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Boynton Beach Vascular Doctors Present an Overview of Different Types of Vein Disease

To understand the different types of vein diseases, you have to know a little about how your circulatory system works. Arteries convey oxygen- and nutrient-rich blood from the heart and lungs to other areas of the body, and veins convey the deoxygenated blood back to the heart and lungs for regeneration. But your veins differ from your arteries in both structure and function. Arteries contain internal muscles that physically pump blood, but veins have no such muscles, and must rely on the motion of surrounding muscle tissues to pump blood.

The flow of blood through your veins is controlled by a series of tiny, one-way valves that open to allow blood to flow through, but then close again to keep it from flowing “backwards,” back into the veins. In general, vein disease is what happens when these valves stop functioning properly, or when obstructions such as blood clots occur, and block the proper flow of blood.

The main types of vein disease

Ask most people what vein disease is, and they’ll respond with the most visible symptoms of vein disease – spider veins and varicose veins. They are veins close to the surface of the skin that have become swollen with deoxygenated blood and whose red or bluish color can be seen beneath the surface of the skin. Spider veins are not considered a serious disease per se, as opposed to varicose veins, which if left untreated can become much, much worse.

But in reality most cases of spider veins and varicose veins are caused by an underlying condition called chronic venous insufficiency, or CVI. CVI causes the valves that control blood flow to become “leaky,” allowing blood to flow back into the veins and pool there. CVI is a serious disease, one that not only causes the unsightliness of varicose veins and spider veins, but reduces blood flow so much that it impairs your overall circulatory system. Untreated, CVI can cause chronic swelling and pain in the legs and ankles, skin discoloration and ulceration, and impairments of your immune system that greatly increase your risk of developing other conditions like diabetes, obesity, heart disease, and stroke.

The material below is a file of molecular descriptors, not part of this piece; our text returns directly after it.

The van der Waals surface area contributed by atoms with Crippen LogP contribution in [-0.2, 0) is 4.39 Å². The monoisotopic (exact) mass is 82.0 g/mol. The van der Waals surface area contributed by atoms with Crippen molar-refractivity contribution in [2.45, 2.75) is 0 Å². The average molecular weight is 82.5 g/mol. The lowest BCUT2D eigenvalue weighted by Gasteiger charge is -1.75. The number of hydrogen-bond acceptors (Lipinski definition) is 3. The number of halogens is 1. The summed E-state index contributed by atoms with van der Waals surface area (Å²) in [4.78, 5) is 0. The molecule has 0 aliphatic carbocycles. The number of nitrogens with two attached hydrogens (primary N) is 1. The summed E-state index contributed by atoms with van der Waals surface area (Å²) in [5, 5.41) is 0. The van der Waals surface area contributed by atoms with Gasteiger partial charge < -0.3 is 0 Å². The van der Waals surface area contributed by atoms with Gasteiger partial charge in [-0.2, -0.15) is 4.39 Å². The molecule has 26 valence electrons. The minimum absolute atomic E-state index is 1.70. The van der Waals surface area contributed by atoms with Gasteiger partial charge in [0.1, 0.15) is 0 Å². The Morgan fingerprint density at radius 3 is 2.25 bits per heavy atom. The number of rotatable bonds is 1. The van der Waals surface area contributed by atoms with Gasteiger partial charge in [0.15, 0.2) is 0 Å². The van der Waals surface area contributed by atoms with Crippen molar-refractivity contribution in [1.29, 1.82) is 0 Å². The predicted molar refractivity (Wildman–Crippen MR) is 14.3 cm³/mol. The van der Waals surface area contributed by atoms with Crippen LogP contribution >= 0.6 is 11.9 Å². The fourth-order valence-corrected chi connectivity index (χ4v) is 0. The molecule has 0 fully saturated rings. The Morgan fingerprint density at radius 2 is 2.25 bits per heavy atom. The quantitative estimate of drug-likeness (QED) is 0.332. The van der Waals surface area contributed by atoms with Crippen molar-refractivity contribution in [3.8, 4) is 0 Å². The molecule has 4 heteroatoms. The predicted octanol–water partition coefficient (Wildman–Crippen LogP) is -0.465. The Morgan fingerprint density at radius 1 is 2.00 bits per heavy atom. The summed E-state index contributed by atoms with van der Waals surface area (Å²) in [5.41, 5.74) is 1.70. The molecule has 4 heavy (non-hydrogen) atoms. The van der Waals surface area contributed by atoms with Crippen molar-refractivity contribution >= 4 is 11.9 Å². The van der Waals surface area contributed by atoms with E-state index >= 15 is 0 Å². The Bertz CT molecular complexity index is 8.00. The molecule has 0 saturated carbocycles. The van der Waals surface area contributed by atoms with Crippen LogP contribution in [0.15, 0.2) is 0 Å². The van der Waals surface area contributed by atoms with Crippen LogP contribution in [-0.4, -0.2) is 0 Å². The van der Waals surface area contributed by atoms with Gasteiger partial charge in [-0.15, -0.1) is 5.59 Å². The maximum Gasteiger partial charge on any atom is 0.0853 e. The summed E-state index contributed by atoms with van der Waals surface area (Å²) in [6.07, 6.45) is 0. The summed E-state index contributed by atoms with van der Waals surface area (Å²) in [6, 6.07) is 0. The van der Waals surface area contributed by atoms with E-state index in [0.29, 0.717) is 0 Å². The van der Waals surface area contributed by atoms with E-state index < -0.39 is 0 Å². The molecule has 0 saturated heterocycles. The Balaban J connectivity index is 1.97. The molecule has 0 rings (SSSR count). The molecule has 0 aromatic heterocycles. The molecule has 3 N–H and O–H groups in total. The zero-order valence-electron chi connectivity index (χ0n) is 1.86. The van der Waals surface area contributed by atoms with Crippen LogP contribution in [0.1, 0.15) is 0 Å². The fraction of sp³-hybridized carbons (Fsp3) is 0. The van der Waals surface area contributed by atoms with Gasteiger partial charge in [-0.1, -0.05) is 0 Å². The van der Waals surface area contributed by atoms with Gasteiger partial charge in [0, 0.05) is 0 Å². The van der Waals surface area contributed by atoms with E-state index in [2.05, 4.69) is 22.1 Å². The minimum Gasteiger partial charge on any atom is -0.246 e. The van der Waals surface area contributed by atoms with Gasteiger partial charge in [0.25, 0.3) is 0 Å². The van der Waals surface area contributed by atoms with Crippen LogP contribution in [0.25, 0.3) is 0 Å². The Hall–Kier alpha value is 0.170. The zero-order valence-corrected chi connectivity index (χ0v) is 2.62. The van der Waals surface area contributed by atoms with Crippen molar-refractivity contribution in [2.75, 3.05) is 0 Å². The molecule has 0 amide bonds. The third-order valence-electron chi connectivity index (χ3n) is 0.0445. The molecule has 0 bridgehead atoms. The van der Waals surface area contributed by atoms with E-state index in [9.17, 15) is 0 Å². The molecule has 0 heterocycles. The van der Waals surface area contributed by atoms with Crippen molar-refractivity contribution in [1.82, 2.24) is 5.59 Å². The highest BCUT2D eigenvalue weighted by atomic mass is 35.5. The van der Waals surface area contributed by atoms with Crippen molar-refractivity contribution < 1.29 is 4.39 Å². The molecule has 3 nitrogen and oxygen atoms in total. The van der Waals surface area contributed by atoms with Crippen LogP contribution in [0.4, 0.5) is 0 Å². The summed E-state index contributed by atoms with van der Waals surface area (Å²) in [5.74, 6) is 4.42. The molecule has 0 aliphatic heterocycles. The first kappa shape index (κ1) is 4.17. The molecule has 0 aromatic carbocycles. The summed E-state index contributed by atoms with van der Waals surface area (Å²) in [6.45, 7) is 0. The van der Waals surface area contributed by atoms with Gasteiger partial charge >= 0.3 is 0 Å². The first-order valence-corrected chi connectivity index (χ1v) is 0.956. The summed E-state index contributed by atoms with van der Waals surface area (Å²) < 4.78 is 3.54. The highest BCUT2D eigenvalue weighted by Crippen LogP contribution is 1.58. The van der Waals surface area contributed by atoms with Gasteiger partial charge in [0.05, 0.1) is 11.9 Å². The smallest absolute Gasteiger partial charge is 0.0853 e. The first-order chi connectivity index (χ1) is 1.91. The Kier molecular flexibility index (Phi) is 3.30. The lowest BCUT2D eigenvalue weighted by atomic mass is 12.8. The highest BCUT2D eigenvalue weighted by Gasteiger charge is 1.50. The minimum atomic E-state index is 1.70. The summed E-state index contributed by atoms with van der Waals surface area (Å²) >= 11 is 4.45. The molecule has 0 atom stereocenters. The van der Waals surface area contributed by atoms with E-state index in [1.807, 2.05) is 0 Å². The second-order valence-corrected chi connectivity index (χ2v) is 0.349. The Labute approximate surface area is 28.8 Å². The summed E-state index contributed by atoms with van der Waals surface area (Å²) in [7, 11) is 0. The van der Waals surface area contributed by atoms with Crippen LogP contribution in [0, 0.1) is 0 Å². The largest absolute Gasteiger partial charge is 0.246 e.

More serious types of vein disease – phlebitis, thrombus, and embolism

One of the reasons vascular doctors strongly suggest that CVI be treated as quickly as possible is that it gets worse, and can develop into phlebitis. With this condition, the already-damaged veins can become so inflamed, infected, and covered with toughened skin and open sores that you can no longer walk.

And as distressing as this may be, there are worse forms of vein disease, such as deep vein thrombosis (DVT), in which blood clots (thrombi) begin to form in the larger, deeper veins of your legs. The symptoms of DVT are not visible on the surface of the skin like varicose veins, but these blood clots are much more serious. Even if they stay where they formed in the veins they block proper blood flow and weaken your overall circulation, but it’s when the blood clots break loose and move through the veins to other locations that they become truly dangerous. If they travel to the brain they can cause a stroke, and if they travel to the lungs they can cause a pulmonary embolism. The latter complication of DVT is so common that it kills over 300,000 Americans every year.

What can you do to protect yourself against vein disease?

The most important thing you can do is to call your Boynton Beach vascular doctors and set up an appointment to have a venous health screening. This procedure takes only about an hour, and is completely painless and non-invasive, but can identify all forms of vein disease. If vein disease is present, the modern, minimally-invasive procedures used in our Boynton Beach vein clinic allow most conditions to be treated in about the same amount of time – without hospitalization, and in the comfort of our offices. If vein disease is not present, a screening can also pinpoint factors that put you at increased risk of developing it in the future, so your Boynton Beach vein specialists can work with you to reduce those risks and keep you healthy. So take an important step towards protecting yourself from all types of vein disease by calling our offices today at 561-515-0080 to set up an appointment for your own venous health screening.

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Hospital Affiliations

Our physicians have privileges and daily round at Bethesda East Hospital, Bethesda West Hospital and Delray Medical Center.